Secrets of The Red Yao: The Path to Body-Length Hair

I’m sure at some point you’ve seen the crown of another naturalista and uttered to yourself “#HairGoals”. Whether it be for the length, health, shine, bounce, elasticity, manageability, or whatever it is, I’m sure it must have happened at least once, right? We all get a little bit of Hair Envy every now and then: for some reason, we tend to want what we don’t have. While I strongly believe it’s important to be content with your own hair, there is nothing wrong with trying techniques that can enhance what you’re already working with!

Part of how people become our “Hair Goals” is by finding and sticking with the techniques and ingredients that work for them. Plain and simple. And there’s a group of women located in the Huangluo Yao Village in China who are doing just that! They have found exactly what works for their hair, and in doing so have achieved body-length hair: hair that is longer than life! To learn more about the Red Yao Women, click here.

Red Yao Women: Front Ponytail

Red Yao Women: Styled

Red Yao Women: Styling

The secret to the Red Yao Women’s super-long hair is found within grains of rice, believe it or not! More specifically, the water that is left over from rice that has been cooked or soaked. Rice water, which contains vitamin B, C, and E, is said to add elasticity and shine to the hair, increase its manageability by serving as a conditioner, and also provides protein.

Yes, I do recognize that the Red Yao Women have straight hair- and at first, I myself thought that the effectiveness of this technique was probably specific to people with Asian hair- but after attending a Black hair workshop recently (Hair Inside Out, sponsored by Francine Francis, and hosted by Kym Niles of I Can and I Will), I found out that rice water is actually good for all types of hair, including African hair. So why not give it a shot?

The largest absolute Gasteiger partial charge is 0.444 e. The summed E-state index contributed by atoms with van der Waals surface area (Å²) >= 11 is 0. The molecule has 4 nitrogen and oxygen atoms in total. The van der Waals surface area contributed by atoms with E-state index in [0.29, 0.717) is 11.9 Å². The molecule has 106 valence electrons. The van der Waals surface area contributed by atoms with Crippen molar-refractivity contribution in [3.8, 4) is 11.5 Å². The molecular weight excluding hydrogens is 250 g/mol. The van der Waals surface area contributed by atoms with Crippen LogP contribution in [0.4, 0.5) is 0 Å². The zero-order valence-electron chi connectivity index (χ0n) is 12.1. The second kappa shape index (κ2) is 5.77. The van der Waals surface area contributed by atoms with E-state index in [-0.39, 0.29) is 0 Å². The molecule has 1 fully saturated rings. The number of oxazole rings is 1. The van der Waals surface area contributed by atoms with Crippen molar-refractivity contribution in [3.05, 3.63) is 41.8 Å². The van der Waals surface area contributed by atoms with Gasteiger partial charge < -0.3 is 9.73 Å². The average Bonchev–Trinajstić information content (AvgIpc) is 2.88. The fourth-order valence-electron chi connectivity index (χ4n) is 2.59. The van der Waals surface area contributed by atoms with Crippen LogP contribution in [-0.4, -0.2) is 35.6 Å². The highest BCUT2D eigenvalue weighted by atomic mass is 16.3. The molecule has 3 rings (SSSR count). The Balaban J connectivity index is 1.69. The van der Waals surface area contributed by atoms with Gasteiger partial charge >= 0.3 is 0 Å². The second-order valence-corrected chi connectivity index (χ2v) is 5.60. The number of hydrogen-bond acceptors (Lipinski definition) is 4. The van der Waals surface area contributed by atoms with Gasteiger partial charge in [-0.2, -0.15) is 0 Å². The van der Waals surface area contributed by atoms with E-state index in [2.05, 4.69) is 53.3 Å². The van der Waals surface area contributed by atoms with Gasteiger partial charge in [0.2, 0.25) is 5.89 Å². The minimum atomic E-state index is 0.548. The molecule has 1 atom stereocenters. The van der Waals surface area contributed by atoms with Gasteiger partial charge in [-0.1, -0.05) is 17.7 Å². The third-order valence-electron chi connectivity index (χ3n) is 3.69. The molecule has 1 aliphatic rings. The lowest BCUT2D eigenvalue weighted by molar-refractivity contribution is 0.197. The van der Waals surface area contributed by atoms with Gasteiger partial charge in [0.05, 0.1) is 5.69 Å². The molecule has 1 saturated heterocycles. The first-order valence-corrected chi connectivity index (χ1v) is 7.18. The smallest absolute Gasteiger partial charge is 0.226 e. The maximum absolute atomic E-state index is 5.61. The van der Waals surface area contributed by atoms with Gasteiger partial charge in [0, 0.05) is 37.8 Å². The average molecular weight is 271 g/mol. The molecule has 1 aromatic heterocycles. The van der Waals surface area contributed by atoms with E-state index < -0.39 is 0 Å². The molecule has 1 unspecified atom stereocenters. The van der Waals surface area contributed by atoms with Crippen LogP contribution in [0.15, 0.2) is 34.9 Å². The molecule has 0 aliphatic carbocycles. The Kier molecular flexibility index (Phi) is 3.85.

Rice Water Recipe:

  1. 1 Cup of Organic Rice (any kind brown, long grain, short grain etc)
  2. 4 and a 1/2 Cups of cold water

Instructions:

  1. Mix the rice and water in a container.
  2. Let mixture sit for half an hour, stirring occasionally.
  3. After 30 minutes, strain, and transfer the water into a spray bottle.
  4. Store in the fridge for no longer than 2 weeks.

Rice water works as a wash day/pre-poo treatment, so when the time comes, follow these instructions:

  1. Saturate your strands with rice water and oils of your preference.
  2. Cover your head with a plastic shower cap or bag for 30 to 60 minutes.
  3. After the time has elapsed, take the cap/bag off, and continue on with your regular wash day routine.

And there you have it- the secret to length from the Red Yao Women of China is right in your pantry! And the best part is, it doesn’t cost a fortune!

Have you ever used rice water in your healthy hair journey? Tell us how and whether it worked for you in the comments!

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The Natural Hair Movement is here to stay: Afrofest 2015

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For the past 27 years, Afrofest has been bringing the rhythms, flavours, creativity, and vibrancy of the African continent to the heart of Toronto, in a free festival that attracts thousands of people annually.